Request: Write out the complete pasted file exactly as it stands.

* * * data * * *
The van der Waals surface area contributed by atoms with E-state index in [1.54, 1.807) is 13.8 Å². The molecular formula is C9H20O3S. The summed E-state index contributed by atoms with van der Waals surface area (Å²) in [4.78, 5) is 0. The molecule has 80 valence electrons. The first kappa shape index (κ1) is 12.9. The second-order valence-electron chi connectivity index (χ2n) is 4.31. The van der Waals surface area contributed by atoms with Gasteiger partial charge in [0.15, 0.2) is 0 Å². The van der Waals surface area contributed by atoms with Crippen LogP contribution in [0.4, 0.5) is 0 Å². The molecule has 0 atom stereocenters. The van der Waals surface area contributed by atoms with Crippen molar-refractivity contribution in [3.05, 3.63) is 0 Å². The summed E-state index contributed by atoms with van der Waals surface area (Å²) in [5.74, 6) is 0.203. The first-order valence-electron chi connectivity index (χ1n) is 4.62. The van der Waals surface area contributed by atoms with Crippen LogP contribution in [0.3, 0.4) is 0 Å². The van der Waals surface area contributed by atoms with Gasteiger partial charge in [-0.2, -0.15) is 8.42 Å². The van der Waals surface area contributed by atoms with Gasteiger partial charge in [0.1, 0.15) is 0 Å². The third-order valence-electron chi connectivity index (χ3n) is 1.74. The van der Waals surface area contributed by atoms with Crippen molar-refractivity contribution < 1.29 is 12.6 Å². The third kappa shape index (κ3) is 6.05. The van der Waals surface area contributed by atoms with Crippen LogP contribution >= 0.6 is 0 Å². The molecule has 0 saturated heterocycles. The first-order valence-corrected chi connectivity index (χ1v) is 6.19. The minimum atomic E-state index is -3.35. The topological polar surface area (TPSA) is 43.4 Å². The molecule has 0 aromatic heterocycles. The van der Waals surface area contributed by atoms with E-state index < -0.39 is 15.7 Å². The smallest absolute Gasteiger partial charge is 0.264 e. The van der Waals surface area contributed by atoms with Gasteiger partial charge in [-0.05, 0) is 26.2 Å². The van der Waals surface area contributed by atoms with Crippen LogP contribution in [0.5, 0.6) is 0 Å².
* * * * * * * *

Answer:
The van der Waals surface area contributed by atoms with E-state index in [1.54, 1.807) is 13.8 Å². The molecular formula is C9H20O3S. The summed E-state index contributed by atoms with van der Waals surface area (Å²) in [4.78, 5) is 0. The molecule has 80 valence electrons. The first kappa shape index (κ1) is 12.9. The second-order valence-electron chi connectivity index (χ2n) is 4.31. The van der Waals surface area contributed by atoms with Gasteiger partial charge in [0.15, 0.2) is 0 Å². The van der Waals surface area contributed by atoms with Crippen LogP contribution in [0.4, 0.5) is 0 Å². The molecule has 0 atom stereocenters. The van der Waals surface area contributed by atoms with Crippen molar-refractivity contribution in [3.05, 3.63) is 0 Å². The summed E-state index contributed by atoms with van der Waals surface area (Å²) in [5.74, 6) is 0.203. The first-order valence-electron chi connectivity index (χ1n) is 4.62. The van der Waals surface area contributed by atoms with Crippen LogP contribution in [0.3, 0.4) is 0 Å². The van der Waals surface area contributed by atoms with Gasteiger partial charge in [-0.2, -0.15) is 8.42 Å². The van der Waals surface area contributed by atoms with Gasteiger partial charge in [0.1, 0.15) is 0 Å². The third-order valence-electron chi connectivity index (χ3n) is 1.74. The van der Waals surface area contributed by atoms with Crippen molar-refractivity contribution < 1.29 is 12.6 Å². The third kappa shape index (κ3) is 6.05. The van der Waals surface area contributed by atoms with Crippen LogP contribution >= 0.6 is 0 Å². The molecule has 0 saturated heterocycles. The first-order valence-corrected chi connectivity index (χ1v) is 6.19. The minimum atomic E-state index is -3.35. The topological polar surface area (TPSA) is 43.4 Å². The molecule has 0 aromatic heterocycles. The van der Waals surface area contributed by atoms with E-state index < -0.39 is 15.7 Å². The smallest absolute Gasteiger partial charge is 0.264 e. The van der Waals surface area contributed by atoms with Gasteiger partial charge in [-0.05, 0) is 26.2 Å². The van der Waals surface area contributed by atoms with Crippen LogP contribution in [0.5, 0.6) is 0 Å².